The present invention relates generally to semiconductor wafer polishing apparatus and, more specifically, a conditioning assembly for a polishing pad of a semiconductor wafer.

2. Discussion of Related Art

Semiconductor chips are manufactured by forming consecutive layers on a semiconductor wafer substrate. Raised and recessed formations can create undulations in a film. The undulations have to be planarized to allow for further fabrication.

Layers are usually polished in a process known in the art as “chemical-mechanical polishing” (CMP). CMP generally involves the steps of placing a wafer on a polishing pad with the layer to be polished on an interface between the wafer and the polishing pad. The wafer and the polishing pad are then moved over one another. A slurry is introduced on the polishing pad. The polishing pad has a textured surface so that movement of the wafer and the polishing pad over one another, in conjunction with the slurry, results in a gradual polishing of the layer.

After polishing a certain number of wafers, the material of the slurry and of the wafer eventually build up on the polishing pad so that the polishing pad becomes smooth. The smoothing of the polishing pad lessens the effectiveness on the surface of the wafer, resulting in a decrease in the polishing rate, or uneven polishing over the surface of the wafer. Therefore, conditioning of the polishing pad must occur.

The polishing pad is subsequently conditioned to redistribute the slurry. A conditioning assembly is moved over the surface of the polishing pad, contacting the surface of the polishing pad with a downward force. The conditioning of the polishing pad generates grooves therein, roughening the polishing pad and allowing for the effective removal of excess material, restoring the polishing feature of the polishing pad.

BRIEF DESCRIPTION OF THE DRAWINGS

The invention is described by way of example with reference to the accompanying drawings, wherein:

FIG. 1 is an illustration of a polishing apparatus with a polishing support system.

FIG. 2 is an illustration of the polishing apparatus in use polishing a wafer.

FIG. 3 is an illustration of the polishing apparatus with a conditioning unit.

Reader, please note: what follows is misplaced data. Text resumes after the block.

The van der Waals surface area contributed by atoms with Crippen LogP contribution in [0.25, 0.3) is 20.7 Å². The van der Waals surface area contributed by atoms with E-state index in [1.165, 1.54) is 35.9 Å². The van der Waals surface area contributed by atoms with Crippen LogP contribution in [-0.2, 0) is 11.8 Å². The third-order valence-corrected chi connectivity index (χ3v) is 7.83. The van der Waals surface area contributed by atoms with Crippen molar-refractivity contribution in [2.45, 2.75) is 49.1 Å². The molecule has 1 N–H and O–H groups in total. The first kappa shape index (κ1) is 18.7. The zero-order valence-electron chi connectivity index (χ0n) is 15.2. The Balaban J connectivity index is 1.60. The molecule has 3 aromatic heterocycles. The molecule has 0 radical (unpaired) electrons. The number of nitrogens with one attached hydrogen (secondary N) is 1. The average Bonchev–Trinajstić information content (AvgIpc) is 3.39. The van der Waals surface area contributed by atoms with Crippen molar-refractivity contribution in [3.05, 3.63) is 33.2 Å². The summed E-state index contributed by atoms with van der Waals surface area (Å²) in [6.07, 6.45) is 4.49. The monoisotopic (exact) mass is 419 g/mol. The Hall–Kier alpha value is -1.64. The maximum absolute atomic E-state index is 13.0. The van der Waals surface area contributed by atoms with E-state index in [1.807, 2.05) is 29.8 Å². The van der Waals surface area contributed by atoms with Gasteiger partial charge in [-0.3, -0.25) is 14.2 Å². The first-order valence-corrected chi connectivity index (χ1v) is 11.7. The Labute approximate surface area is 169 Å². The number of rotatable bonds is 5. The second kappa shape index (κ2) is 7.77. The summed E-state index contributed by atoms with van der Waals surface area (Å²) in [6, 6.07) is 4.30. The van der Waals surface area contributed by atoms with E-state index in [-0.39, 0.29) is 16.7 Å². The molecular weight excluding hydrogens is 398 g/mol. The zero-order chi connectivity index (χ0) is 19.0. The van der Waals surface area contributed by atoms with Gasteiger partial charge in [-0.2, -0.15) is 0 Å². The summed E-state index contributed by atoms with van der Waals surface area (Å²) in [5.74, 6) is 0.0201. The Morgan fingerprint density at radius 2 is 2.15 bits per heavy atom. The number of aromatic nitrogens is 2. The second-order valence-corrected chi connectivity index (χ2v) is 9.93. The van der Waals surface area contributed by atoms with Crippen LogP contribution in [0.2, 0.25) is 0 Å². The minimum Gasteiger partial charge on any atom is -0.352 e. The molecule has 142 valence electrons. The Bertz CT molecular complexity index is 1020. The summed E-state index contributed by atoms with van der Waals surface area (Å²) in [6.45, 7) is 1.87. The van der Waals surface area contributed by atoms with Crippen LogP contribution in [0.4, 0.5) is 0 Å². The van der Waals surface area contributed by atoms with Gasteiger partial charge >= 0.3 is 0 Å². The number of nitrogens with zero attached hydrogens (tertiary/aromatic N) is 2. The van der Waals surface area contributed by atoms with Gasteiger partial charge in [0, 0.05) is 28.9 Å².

FIGS. 4 a and 4 b are cross sectional side views illustrating in detail the conditioning assembly and the plurality of diamonds therein.

FIG. 5 a is a side view of the polishing apparatus in use, conditioning a polishing pad.

FIG. 5 b is a top view of the polishing apparatus in FIG. 5 a.

FIG. 6 is a cross sectional illustrating in detail the conditioning of the polishing pad.

FIG. 7 is a graphical illustration of optimal processing parameters.

DETAILED DESCRIPTION

A method and apparatus for polishing a thin film on a semiconductor substrate is described. A polishing pad is rotated and a wafer to be polished is placed on the rotating polishing pad. The polishing pad has grooves that channels slurry between the wafer and polishing pad and rids excess material from the wafer, allowing an efficient polishing of the surface of the wafer. The polishing pad smoothes out due to the polishing of the wafer and must be conditioned to restore effectiveness. A conditioning assembly with a plurality of diamonds is provided. The diamonds have predetermined angles that provide strength to the diamond. This allows for an optimal rotation speed and downward force in effective conditioning of the polishing pad, while reducing diamond fracture rate.

1. Polishing System

FIG. 1 of the accompanying drawings illustrates a polishing apparatus 10 while polishing a wafer 18. The polishing apparatus 10 includes a polishing support system 12, dispensing unit 14 and wafer support assembly 16 for a wafer 18.

The polishing support system 12 includes a polishing pad 20, a table 22, a rotary socket 24, a drive shaft 26 and electric motor 28. The polishing pad 20 is supported by the table 22 and is connected to the rotary socket 24 through the drive shaft 26. The rotary socket 24 is powered by the electric motor 28.

The dispensing unit 14 includes a pipe 32 and reservoir 34 holding slurry 36. The pipe 32 is connected to the reservoir 34 and extends over the polishing support system 12. The slurry 36 is delivered from the reservoir 34 to the polishing pad 20 during the polishing of the wafer 18.

The wafer support assembly 16 includes a retaining block 38, a rotary shaft 40, a directional arm 42, a connecting arm 44, a rotary unit 46 and an electric motor 48. The retaining block 38 secures the wafer 18 and is connected to the directional arm 42 by the rotary shaft 40. The directional arm 42 is connected to the connecting arm 44 and then to the rotary unit 46, which is powered by an electric motor 48.

FIG. 2 illustrates the polishing apparatus 10, when the wafer 18 contacts the surface of the polishing pad 20. The polishing pad 20 is connected to the drive shaft 26, which is powered by the electric motor 28 through the rotary socket 24. Slurry 36 is dispensed from the pipe 32 via the reservoir 34 and onto the polishing pad 20. The wafer 18 contacts the polishing pad 20 and the slurry 36. The wafer 18 is supported by the retaining block 38, and is rotated by the rotary shaft 40, which is connected to the directional arm 42. The wafer 18 rotates over the rotating polishing pad, with an application of pressure F1 thereon, and with the slurry 36, the surface of the wafer undergoes polishing.

2. Conditioning System

After the polishing support system 12 polishes a certain number of wafers 18, the effectiveness of the polishing pad 20 is reduced. It is therefore recommended that the polishing pad 20 be conditioned in order to remain effective in the polishing of wafers 18. The polishing pad 20 can be conditioned by the conditioning system, before, during or after the polishing of the wafer 18.

FIG. 3 illustrates the polishing apparatus 10 in the conditioning of the polishing pad 20. The polishing apparatus 10 in addition to a polishing support system 12 and the dispensing unit 14 herein before described further includes a conditioning unit 50.